States from Texas to North Dakota, which have large oil and gas industries, will lead the U.S. economic recovery while other regions stagnate, according to Standard & Poor’s.
Real gross domestic product will increase this year in the “west north central” and “west south central” regions by 3.48 percent and 2.8 percent, respectively, S&P said today in a report. U.S. real GDP may rise 2.1 percent this year, according to the report.
“Energy sector activity and growth in oil prices have strengthened the recovery for Texas, Oklahoma, and Louisiana,” Gabriel Petek, the primary S&P analyst, wrote in the report. “Increased agricultural production, as well as an oil boom in the Dakotas, will likely continue to support better employment statistics than national averages.”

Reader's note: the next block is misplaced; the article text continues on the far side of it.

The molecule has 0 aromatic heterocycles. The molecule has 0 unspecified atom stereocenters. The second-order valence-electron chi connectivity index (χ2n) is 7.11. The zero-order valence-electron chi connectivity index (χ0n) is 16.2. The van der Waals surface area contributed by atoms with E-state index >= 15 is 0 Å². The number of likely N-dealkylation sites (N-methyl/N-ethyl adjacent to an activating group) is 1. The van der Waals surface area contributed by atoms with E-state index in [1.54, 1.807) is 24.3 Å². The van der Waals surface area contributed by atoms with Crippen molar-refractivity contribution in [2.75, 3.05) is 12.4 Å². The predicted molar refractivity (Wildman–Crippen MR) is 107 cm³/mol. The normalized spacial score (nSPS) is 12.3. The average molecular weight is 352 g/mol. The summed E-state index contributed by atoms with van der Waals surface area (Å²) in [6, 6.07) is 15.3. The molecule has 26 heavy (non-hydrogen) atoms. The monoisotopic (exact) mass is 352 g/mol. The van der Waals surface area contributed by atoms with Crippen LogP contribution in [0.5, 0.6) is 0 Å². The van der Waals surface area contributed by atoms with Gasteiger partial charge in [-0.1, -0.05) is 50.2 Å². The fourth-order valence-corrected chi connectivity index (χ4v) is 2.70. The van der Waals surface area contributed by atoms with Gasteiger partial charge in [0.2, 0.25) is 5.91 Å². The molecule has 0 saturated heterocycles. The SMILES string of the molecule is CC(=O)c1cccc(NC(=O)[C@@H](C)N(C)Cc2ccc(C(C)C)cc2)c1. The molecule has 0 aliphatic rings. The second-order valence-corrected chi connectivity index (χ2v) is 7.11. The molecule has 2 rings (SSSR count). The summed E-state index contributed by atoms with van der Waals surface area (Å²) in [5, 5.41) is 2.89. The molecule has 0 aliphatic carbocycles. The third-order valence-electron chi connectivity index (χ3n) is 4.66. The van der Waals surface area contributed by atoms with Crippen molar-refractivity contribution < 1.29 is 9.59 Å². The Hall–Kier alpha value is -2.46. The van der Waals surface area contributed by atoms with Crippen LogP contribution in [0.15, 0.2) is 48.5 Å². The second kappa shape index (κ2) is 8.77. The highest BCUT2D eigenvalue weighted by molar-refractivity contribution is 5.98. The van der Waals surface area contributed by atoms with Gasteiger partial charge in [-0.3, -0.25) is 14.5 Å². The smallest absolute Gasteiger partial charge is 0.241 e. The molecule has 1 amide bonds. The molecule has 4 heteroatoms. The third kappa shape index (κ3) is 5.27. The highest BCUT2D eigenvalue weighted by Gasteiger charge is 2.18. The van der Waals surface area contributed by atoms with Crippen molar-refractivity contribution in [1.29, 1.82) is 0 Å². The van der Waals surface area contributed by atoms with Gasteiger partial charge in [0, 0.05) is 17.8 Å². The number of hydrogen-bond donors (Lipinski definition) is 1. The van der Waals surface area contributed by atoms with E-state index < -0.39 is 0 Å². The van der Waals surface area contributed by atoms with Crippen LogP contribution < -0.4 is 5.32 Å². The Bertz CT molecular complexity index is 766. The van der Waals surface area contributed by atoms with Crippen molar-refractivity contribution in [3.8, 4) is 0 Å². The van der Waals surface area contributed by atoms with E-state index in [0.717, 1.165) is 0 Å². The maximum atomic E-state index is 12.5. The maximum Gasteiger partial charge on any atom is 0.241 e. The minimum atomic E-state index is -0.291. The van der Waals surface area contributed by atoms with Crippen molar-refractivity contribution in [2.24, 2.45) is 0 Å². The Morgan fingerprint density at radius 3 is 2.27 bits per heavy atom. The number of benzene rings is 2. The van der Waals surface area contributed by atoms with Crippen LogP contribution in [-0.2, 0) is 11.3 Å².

The New England area, which consists of Connecticut, Maine, Massachusetts, New Hampshire, Rhode Island and Vermont, will have the least GDP growth through 2013, S&P said. The New York- based ratings company cited likely declines in government spending.
North Dakota’s economy outpaced every other state in 2011, with the fastest growth in personal income, jobs and home prices, according to Bloomberg Economic Evaluation of States. Texas ranked 12th.
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